Mauricio Pochettino is probably the only Argentinian who shed tears as Spurs succumbed in the Champions League to Juventus, with the possible exception of ‘80s Spurs legends, Osvaldo Ardiles and Ricardo Villa. Every other Argentinian would have been delighted that Juve’s front two of Gonzalo Higuain and Paulo Dybala are finding form just a few months before the World Cup. And one Argentinian in particular would have been overjoyed – Lionel Messi.
Russia 2018 is the stage where Messi could finally end all argument as to the identity of the greatest footballer in history. Of course, the same is true of Cristiano Ronaldo, but the suspicion remains that a continental title is probably the limit of Portugal’s ambitions. Argentina, by contrast, are genuine contenders for a global title.
Higuain and Dybala key to Argentina’s hopes
Four years ago in Brazil, Messi was largely on his own as Argentina reached the final on the soil of their greatest rivals. Only Javier Mascherano came close to matching his contribution to the team and that was in defence. In attack, Messi did all he could to will Argentina to victory. Ultimately, however, Higuain’s misses in the final left the door open for Mario Götze to win the World Cup for Germany.
That was not the only final in recent memory in which Higuain has misfired. A year later, at the Copa America in Chile, he missed another fine chance late on, one that had of course been set up for him by Messi. Once again, it was to prove extremely costly, as Chile won on penalties. And last year, Higuain made it a thoroughly unwanted hat-trick of major misses in major finals when he failed to score against Real Madrid in the Champions League Final.
The plain truth is that throughout his international career, Messi has not received the same kind of support for his own individual brilliance that he has enjoyed at club level with Barcelona. Indeed, for a while in Spain, he arguably played second fiddle to probably the greatest midfield axis in footballing history – ‘Xaviesta’, the compound of Xavi and Iniesta. With Argentina, he has never experienced a fellow countryman coming anywhere near his heights in a major tournament, at either continental or global level.
The hope in Buenos Aires, Rosario and the rest of Argentina, who can only watch their Europe-based stars from afar, is that this summer things will be different. With Higuain and Dybala picking Tottenham’s pocket so expertly, scoring two goals in three minutes, Juventus have advanced to the last eight of the Champions League. Along with the first genuine title race in Serie A for several years, where Juve have to fend off a resurgent Napoli, the end of the season should see the pair sharpen their form and goal-scoring ability before they reach Russia. As long as they avoid injury, there is every chance that they will arrive at the World Cup with their games honed to the kind of perfection required to match Messi.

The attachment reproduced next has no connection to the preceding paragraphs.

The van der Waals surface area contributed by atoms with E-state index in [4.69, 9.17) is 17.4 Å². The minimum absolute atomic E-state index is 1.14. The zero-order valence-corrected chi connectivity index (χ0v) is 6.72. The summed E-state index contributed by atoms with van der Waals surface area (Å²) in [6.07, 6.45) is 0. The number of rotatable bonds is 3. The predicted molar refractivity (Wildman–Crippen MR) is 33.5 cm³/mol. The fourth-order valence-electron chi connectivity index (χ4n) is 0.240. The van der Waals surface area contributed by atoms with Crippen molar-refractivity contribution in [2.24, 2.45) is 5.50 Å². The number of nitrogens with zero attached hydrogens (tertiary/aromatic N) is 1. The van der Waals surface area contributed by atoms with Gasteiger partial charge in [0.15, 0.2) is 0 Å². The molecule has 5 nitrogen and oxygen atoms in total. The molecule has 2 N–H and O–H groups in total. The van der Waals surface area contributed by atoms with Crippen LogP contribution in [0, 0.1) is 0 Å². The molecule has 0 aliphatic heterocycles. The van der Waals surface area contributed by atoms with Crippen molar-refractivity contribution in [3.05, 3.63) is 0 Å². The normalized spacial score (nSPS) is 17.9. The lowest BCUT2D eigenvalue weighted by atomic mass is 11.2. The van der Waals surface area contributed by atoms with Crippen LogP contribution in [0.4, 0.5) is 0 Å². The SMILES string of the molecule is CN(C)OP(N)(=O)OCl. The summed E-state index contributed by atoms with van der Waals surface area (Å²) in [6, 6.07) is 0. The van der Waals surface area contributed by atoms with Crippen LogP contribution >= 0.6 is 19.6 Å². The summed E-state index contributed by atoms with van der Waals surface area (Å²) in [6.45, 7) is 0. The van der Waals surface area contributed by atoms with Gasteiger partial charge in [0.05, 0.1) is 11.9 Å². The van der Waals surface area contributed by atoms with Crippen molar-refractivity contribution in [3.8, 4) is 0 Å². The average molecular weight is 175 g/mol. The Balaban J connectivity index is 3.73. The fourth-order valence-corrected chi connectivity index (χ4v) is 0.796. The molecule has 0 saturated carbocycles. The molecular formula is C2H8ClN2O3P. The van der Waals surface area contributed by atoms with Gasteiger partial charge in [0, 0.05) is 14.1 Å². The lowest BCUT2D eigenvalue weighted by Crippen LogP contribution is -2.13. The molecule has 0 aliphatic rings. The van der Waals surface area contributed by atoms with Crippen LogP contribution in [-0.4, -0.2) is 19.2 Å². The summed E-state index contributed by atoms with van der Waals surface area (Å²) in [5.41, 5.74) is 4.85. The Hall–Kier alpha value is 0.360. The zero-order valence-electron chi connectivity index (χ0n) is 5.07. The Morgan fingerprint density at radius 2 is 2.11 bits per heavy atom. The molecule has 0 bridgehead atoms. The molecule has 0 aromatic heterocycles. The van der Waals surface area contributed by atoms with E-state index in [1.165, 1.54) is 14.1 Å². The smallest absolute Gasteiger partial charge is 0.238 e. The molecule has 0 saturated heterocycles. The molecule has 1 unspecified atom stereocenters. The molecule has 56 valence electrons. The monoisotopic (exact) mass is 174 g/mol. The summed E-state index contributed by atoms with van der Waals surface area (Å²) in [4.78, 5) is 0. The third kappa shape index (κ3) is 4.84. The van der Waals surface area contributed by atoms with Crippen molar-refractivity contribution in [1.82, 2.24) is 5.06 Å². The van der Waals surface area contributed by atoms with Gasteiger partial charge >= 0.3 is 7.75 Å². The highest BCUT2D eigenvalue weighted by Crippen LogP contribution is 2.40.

The Juventus forwards are not alone in being invaluable support for Messi. In England, Sergio Aguero has proved beyond doubt that he is the best out-and-out, or ‘pure’, striker in the world. With the Premier League all but secured, Manchester City will be free to focus on the Champions League. Consequently, it is possible that, unless they meet en route, the other three great Argentinian attackers could all be lining up in the Champions League Final in Kiev.
Attacking talent not enough
Unfortunately, Argentina knows that attacking talent alone will not be enough to win the World Cup. Even if Aguero, Higuain and Dybala stay fit and firing for Russia, allowing Messi to adopt a more withdrawn midfield role from which he can really pull the strings, grave doubts remain about Argentina in goal and in defence. Their first-choice goalkeeper, Sergio Romero, is very much a second choice at Manchester United. (To be fair to him, every goalkeeper in the world is a second choice to David De Gea.) Sitting on the bench is hardly ideal preparation for the high tension line of a World Cup tournament.
The situation in defence is arguably even worse. Mascherano is now plying his trade in the distinctly second-tier Chinese league. Even if selected by Jorge Sampaoli for Russia, there is no guarantee that he will make the first team. If he doesn’t play, Argentina’s best defensive player is probably Nicolás Otamendi. He, like Aguero, has been revived this season at City by Pep Guardiola.
Nevertheless, it is hard to see Argentina in 2018 providing the same kind of defensive solidity that Diego Maradona’s team achieved in 1986. If anyone today remembers anyone in that team apart from Maradona, it is probably the two Jorges – Valdano and Burrachaga – who were Maradona’s attacking foils. But it is arguable that even more important to Argentina’s triumph that year was the central defensive partnership of Oscar Ruggieri and the marvellously named José Luis Brown. Certainly Argentina have no-one to compare to their class now.
It all means that if Messi, perhaps with a little support from Aguero, Higuain and Dybala, can win the World Cup for Argentina, then his achievement might be even greater than that of Maradona more than thirty years ago.